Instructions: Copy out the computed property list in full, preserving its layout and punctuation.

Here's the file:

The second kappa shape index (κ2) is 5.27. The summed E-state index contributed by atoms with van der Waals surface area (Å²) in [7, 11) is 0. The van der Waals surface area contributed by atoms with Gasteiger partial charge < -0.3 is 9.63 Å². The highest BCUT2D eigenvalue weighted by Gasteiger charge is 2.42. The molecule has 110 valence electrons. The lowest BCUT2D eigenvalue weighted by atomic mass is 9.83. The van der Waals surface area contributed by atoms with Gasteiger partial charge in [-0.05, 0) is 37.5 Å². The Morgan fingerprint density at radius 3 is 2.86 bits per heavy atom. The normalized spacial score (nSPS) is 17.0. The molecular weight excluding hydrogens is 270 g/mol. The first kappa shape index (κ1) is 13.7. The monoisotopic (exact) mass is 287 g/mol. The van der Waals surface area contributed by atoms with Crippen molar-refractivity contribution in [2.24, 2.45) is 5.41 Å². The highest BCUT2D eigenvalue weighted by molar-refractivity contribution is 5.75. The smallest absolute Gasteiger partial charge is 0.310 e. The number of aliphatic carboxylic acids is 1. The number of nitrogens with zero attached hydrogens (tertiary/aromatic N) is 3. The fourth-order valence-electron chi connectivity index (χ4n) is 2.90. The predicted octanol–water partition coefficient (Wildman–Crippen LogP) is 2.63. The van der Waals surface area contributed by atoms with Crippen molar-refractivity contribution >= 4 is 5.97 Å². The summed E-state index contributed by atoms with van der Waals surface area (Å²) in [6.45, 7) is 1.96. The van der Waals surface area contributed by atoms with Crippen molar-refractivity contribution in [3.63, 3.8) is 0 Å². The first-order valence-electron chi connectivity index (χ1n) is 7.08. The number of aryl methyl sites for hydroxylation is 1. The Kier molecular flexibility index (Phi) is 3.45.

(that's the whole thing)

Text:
The second kappa shape index (κ2) is 5.27. The summed E-state index contributed by atoms with van der Waals surface area (Å²) in [7, 11) is 0. The van der Waals surface area contributed by atoms with Gasteiger partial charge < -0.3 is 9.63 Å². The highest BCUT2D eigenvalue weighted by Gasteiger charge is 2.42. The molecule has 110 valence electrons. The lowest BCUT2D eigenvalue weighted by atomic mass is 9.83. The van der Waals surface area contributed by atoms with Gasteiger partial charge in [-0.05, 0) is 37.5 Å². The Morgan fingerprint density at radius 3 is 2.86 bits per heavy atom. The normalized spacial score (nSPS) is 17.0. The molecular weight excluding hydrogens is 270 g/mol. The first kappa shape index (κ1) is 13.7. The monoisotopic (exact) mass is 287 g/mol. The van der Waals surface area contributed by atoms with Crippen molar-refractivity contribution in [2.24, 2.45) is 5.41 Å². The highest BCUT2D eigenvalue weighted by molar-refractivity contribution is 5.75. The smallest absolute Gasteiger partial charge is 0.310 e. The number of aliphatic carboxylic acids is 1. The number of nitrogens with zero attached hydrogens (tertiary/aromatic N) is 3. The fourth-order valence-electron chi connectivity index (χ4n) is 2.90. The predicted octanol–water partition coefficient (Wildman–Crippen LogP) is 2.63. The van der Waals surface area contributed by atoms with Crippen molar-refractivity contribution >= 4 is 5.97 Å². The summed E-state index contributed by atoms with van der Waals surface area (Å²) in [6.45, 7) is 1.96. The van der Waals surface area contributed by atoms with Crippen molar-refractivity contribution in [3.63, 3.8) is 0 Å². The first-order valence-electron chi connectivity index (χ1n) is 7.08. The number of aryl methyl sites for hydroxylation is 1. The Kier molecular flexibility index (Phi) is 3.45.